Do you want to know what the difference is between a Hall of Fame coach and a very good regular season coach is? Go watch the highlight reels from the Sharks/Kings series that just wrapped up. Todd McLellan and Darryl Sutter butted heads again. But as is the norm for a playoff series, the latter came out on top. Why? Because Darryl Sutter is a much better coach.
Analyzing Historic Collapse
Game 1 and 2 were anomalies. I don’t know what team that was, but it sure wasn’t the Los Angeles Kings. Jonathan Quick was tied up somewhere in a basement, Anze Kopitar was a victim of “enhanced interrogation,” and Drew Doughty was in a trunk of a car in Compton. Darryl Sutter went and found them. Game 3 turned up half of the Kings squad. But Lady Luck was on San Jose’s side as a few bad deflections bit the Kings to put Team Teal up 3-0.
Game 4 was the beginning of the end (at least on the scoreboard). The Kings offense exploded and the Sharks goaltending collapsed. Antti Niemi was chased for the first time and the defense didn’t ever recover. Game 5 was the the next red flag: a 3-0 drubbing that chased Nemo again and more importantly, saw the Sharks best defenseman, Marc-Edouard Vlasic, leave with an injury.
Todd McLellan had seen enough. Alex Stalock had come in and been perfect in mop-up duty twice, thus earning his first ever postseason start. The young netminder was phenomenal in the first period and single-handedly kept the Sharks in the game. After a game tying goal, the teams looked like they would take this one down to the wire.
Stalock has been the difference so far. This game could easily be 3-0 #SJvsLA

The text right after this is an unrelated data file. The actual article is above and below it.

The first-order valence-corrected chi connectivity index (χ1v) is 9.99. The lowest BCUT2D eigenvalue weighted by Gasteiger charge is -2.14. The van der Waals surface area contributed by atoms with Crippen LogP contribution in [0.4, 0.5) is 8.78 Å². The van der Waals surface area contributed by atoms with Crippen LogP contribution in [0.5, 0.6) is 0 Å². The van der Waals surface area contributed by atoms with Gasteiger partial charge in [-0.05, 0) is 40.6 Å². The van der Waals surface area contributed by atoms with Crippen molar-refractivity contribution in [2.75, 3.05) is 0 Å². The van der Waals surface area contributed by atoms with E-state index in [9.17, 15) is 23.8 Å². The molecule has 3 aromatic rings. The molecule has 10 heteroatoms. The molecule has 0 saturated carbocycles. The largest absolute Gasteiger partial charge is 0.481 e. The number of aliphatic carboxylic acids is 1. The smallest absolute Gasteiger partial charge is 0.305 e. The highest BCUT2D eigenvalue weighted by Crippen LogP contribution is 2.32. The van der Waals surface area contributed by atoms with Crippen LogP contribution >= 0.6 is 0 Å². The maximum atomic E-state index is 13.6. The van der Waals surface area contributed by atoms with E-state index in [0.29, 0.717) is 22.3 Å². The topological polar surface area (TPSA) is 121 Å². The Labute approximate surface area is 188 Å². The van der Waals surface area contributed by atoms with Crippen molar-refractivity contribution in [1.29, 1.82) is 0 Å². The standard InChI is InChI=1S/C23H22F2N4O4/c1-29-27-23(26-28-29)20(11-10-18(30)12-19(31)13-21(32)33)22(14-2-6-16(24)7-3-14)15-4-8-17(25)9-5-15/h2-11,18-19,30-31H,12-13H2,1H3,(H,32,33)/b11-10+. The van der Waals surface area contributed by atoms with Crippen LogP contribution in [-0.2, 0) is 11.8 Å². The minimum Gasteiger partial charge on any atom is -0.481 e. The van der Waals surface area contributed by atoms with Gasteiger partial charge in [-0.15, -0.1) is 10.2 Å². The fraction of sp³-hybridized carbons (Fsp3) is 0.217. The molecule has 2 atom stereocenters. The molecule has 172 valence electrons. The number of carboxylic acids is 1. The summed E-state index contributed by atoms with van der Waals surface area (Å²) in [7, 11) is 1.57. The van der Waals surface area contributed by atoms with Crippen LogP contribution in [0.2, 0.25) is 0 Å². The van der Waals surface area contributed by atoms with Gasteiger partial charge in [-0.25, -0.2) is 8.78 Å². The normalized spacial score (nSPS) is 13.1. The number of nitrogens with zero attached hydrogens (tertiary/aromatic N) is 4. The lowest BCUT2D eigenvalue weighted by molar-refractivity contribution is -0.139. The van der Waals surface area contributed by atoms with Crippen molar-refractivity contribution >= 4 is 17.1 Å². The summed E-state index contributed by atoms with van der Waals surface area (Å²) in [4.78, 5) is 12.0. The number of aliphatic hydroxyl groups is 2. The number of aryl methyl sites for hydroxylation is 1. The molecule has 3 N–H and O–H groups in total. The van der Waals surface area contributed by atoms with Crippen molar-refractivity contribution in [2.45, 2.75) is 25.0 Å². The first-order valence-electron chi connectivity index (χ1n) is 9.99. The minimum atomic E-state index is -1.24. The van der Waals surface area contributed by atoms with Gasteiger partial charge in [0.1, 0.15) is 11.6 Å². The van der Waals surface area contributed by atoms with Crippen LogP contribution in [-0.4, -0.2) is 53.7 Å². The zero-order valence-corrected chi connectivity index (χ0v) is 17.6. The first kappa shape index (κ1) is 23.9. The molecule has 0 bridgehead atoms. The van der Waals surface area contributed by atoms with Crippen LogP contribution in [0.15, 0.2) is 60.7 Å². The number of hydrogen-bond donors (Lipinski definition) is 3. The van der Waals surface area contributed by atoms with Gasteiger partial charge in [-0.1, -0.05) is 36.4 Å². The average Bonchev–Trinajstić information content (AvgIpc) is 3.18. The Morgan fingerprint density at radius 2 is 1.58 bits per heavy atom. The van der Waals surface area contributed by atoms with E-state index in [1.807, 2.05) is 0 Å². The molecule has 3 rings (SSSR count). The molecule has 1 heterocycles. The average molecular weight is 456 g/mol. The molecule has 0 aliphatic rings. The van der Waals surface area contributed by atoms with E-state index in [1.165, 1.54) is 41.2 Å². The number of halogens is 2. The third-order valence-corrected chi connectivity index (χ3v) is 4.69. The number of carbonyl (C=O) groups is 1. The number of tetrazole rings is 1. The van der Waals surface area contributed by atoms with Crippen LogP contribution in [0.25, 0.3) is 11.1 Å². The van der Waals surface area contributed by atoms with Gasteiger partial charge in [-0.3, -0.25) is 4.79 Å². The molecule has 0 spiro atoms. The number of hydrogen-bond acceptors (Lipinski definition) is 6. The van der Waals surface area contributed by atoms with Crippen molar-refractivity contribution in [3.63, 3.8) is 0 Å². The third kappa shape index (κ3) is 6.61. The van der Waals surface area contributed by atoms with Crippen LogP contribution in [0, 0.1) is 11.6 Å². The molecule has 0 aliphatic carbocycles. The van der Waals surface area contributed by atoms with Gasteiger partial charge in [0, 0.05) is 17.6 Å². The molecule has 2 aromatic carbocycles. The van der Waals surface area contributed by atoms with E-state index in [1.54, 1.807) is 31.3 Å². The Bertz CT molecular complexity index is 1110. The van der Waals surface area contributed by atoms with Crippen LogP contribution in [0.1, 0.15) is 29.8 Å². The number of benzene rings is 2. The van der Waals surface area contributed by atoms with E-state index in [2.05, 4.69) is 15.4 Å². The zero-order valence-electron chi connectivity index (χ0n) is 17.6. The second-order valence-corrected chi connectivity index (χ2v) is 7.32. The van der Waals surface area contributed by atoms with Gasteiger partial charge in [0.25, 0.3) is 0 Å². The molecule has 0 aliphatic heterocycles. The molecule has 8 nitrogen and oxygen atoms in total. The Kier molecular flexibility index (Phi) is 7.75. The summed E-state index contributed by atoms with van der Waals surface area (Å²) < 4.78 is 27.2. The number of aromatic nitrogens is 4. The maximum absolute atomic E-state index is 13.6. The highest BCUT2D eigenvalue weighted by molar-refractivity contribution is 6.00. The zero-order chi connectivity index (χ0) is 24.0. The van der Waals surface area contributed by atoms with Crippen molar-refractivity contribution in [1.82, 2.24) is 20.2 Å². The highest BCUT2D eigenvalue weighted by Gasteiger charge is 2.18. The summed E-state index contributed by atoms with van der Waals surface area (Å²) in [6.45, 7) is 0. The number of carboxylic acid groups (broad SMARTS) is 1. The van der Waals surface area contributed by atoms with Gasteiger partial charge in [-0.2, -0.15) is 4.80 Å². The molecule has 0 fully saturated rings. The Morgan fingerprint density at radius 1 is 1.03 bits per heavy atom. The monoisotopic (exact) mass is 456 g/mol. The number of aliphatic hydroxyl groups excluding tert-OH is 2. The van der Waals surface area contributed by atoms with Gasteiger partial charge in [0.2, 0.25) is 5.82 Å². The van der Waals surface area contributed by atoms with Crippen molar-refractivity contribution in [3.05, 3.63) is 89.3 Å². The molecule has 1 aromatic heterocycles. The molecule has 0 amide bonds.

— Kenneth Laws (@Kenneth_LawsTHW) April 29, 2014
But a controversial goal, one that will be widely criticized for years, was forced on the Sharks. When the time came to respond, Todd McLellan and his Sharks fell apart. They got dirty, they fell into bad habits, and the Kings capitalized.
Game 7 was nearly a forgone conclusion. The Kings were a runaway train and Todd McLellan got caught in their path. The Sharks power play went 0-6. Their penalty kill allowed another goal. Antti Niemi played an average game. The centers went 34 for 77 in the faceoff circle. The Kings won the series in historic fashion.
Todd McLellan Fails to Adapt
Rewind the clocks back to Game 2. Easter Sunday at SAP Center. The Sharks fell behind 2-0 but bounced back. Mike Brown and Raffi Torres ignited the Sharks and Jonathan Quick was getting demolished. Five goals into the slaughter, the media in the press box started to look over to Darryl Sutter expecting him to yank his “elite” goaltender any second. He didn’t. Another goal goes in and Sutter just stood there. He was leaving Jonathan Quick out there. It was a clear message: “Everyone is accountable.”
Time and time again, the Sharks were faced with adversity as they tried to close out the Kings.
Niemi was not doing well in net, but he was content to leave him in as the offense controlled the series. But he should have known that the offense was not sustainable. Overall, the Sharks finished the series with a 3.71 goals against per game.
The penalty kill was well below standards. Their 75% PK rate was not helping Antti Niemi’s save percentage (which ended at .884).
The transition game, which fell apart all the way back in Game 4, never improved. Antti Niemi and Alex Stalock were berated by odd-man rushes and shoddy defensive play. Losing their best defenseman didn’t help that fact, but even Vlasic’s abilities couldn’t hold back the steamrolling Kings.
Speaking of which, Vlasic’s absence allowed Anze Kopitar to run wild over Team Teal. Yet, McLellan seemed content to let Irwin (Vlasic’s replacement) take on a responsibility far beyond his abilities.
And perhaps, the biggest one: